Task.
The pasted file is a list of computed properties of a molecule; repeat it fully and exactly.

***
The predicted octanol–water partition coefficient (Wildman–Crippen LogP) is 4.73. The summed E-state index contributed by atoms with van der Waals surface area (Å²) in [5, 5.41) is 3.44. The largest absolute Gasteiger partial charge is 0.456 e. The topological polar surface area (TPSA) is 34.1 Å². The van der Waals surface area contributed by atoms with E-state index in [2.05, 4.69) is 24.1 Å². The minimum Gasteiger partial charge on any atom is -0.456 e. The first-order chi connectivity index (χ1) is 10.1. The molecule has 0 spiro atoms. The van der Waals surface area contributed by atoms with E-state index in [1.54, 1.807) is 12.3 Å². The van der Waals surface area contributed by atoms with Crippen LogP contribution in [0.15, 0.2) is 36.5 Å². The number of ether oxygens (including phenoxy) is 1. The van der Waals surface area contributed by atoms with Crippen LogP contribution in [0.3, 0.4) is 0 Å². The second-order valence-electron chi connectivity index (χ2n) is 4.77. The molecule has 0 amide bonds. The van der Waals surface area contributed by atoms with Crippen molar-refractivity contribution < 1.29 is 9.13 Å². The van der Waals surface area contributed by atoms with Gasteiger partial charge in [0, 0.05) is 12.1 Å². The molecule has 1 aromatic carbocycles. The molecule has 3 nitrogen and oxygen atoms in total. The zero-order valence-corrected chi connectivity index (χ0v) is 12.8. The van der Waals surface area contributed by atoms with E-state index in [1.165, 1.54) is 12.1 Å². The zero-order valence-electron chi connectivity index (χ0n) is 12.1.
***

The predicted octanol–water partition coefficient (Wildman–Crippen LogP) is 4.73. The summed E-state index contributed by atoms with van der Waals surface area (Å²) in [5, 5.41) is 3.44. The largest absolute Gasteiger partial charge is 0.456 e. The topological polar surface area (TPSA) is 34.1 Å². The van der Waals surface area contributed by atoms with E-state index in [2.05, 4.69) is 24.1 Å². The minimum Gasteiger partial charge on any atom is -0.456 e. The first-order chi connectivity index (χ1) is 10.1. The molecule has 0 spiro atoms. The van der Waals surface area contributed by atoms with E-state index in [1.54, 1.807) is 12.3 Å². The van der Waals surface area contributed by atoms with Crippen LogP contribution in [0.15, 0.2) is 36.5 Å². The number of ether oxygens (including phenoxy) is 1. The van der Waals surface area contributed by atoms with Crippen LogP contribution in [0.3, 0.4) is 0 Å². The second-order valence-electron chi connectivity index (χ2n) is 4.77. The molecule has 0 amide bonds. The van der Waals surface area contributed by atoms with Crippen molar-refractivity contribution < 1.29 is 9.13 Å². The van der Waals surface area contributed by atoms with Gasteiger partial charge in [0, 0.05) is 12.1 Å². The molecule has 1 aromatic carbocycles. The molecule has 3 nitrogen and oxygen atoms in total. The zero-order valence-corrected chi connectivity index (χ0v) is 12.8. The van der Waals surface area contributed by atoms with E-state index in [1.165, 1.54) is 12.1 Å². The zero-order valence-electron chi connectivity index (χ0n) is 12.1.